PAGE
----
Pogo, I have no doubt that magazine writers say things like that - but it doesn't mean that it is true. I remember reading a magazine article decades ago, which said that a ring placed around the base of a pole or cable extending from Earth's surface to beyond synchronous orbit altitude would experience "cosmic lift" and rise to the top without being pulled by any cable. Anybody who thinks that is true would never pass my old junior high school basic science class.
So, thinking about "Kevlar can support its own weight" in realistic terms, how much Kevlar, how much does it weigh, and how does that compare to the measured tensile strength of Kevlar? I am willing to bet that you can't make a 22,000 mile plus Kevlar cable that can support its weight when hanging by one end. But, it is a complex calculation, due to the change in "weight" of the segments as they are at higher altitudes with higher "centrifugal force" counteracting gravity. So I am going to leave it to the people who want to convince me to do the work to show that it does support its own weight.
While I am at the debunking business for this concept, I should also point out that the idea of having an extremely tall tower based on Earth's surface needs to consider the response of the Earth's surface to the extreme weight of the tower. The force on the base of a tower 22,000 miles tall would likely be enough to drastically deform the surface. If the base is broad enough for the base to not break through the crust, sink into the mantel and start melting at its lower end, then it would bow the crust downward in a very substantial manner, which would probably induce substantial earthquakes, which would produce lateral loads on the tower structure that probably would cause it to collapse.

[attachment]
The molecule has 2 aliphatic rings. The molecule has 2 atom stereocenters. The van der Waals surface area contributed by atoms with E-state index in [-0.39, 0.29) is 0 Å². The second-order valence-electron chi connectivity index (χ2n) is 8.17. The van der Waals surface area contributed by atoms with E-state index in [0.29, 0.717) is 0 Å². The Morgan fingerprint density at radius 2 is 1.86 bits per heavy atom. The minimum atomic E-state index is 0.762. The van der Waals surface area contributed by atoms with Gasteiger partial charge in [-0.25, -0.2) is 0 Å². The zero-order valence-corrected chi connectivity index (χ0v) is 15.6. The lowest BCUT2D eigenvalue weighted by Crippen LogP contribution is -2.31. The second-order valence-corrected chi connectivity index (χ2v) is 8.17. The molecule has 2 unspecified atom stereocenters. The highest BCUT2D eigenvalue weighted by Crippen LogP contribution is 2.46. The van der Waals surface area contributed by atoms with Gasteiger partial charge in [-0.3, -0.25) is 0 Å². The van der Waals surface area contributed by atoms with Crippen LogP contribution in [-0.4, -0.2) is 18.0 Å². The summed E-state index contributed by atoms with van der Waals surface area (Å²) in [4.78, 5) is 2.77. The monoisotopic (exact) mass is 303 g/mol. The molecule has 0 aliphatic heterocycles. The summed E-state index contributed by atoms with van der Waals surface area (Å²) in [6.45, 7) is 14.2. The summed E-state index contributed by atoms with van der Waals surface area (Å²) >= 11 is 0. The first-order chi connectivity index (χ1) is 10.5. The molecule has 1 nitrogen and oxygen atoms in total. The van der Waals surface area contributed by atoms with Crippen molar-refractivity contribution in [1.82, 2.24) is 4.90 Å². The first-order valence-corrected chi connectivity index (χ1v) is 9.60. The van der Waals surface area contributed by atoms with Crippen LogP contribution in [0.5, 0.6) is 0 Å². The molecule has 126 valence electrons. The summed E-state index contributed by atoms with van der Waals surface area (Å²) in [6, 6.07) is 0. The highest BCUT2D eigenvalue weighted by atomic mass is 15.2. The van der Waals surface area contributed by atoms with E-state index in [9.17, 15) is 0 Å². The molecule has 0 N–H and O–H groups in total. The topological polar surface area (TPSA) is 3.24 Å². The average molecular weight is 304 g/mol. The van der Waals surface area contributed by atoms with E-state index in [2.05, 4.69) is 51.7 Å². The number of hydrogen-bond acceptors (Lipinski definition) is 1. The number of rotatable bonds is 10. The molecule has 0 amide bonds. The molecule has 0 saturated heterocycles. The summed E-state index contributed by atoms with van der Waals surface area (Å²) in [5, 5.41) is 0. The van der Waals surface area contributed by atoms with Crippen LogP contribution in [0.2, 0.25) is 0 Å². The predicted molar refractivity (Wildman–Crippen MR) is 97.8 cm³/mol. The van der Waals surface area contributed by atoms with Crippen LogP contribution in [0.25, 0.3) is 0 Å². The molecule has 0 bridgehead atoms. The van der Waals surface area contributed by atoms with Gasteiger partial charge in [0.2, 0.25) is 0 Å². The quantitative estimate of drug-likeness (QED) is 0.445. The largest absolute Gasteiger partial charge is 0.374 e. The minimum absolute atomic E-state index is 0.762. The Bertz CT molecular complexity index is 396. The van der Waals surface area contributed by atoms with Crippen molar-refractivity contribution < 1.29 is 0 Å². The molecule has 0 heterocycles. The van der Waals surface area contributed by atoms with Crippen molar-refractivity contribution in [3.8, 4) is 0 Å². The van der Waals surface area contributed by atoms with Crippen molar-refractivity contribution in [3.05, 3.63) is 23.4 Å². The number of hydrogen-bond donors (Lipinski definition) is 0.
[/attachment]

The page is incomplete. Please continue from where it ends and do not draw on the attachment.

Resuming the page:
Think about it this way, ice sheets on land are known to cause Earth's surface to sink towards the center by substantial amounts, and those are sheets of material with densities less than 1 gm/cc and not more than 2 miles thick. What do you think would be the effect of something that is more than 11,000 times thicker and more dense? Even Kevlar is 1.44 gm/cc, and steel is in the range of 7-to-8 gm/cc. The forces would be enormous, whether for a small base of extremely incompressible material (diamond maybe), or a wider, and thus more massive base.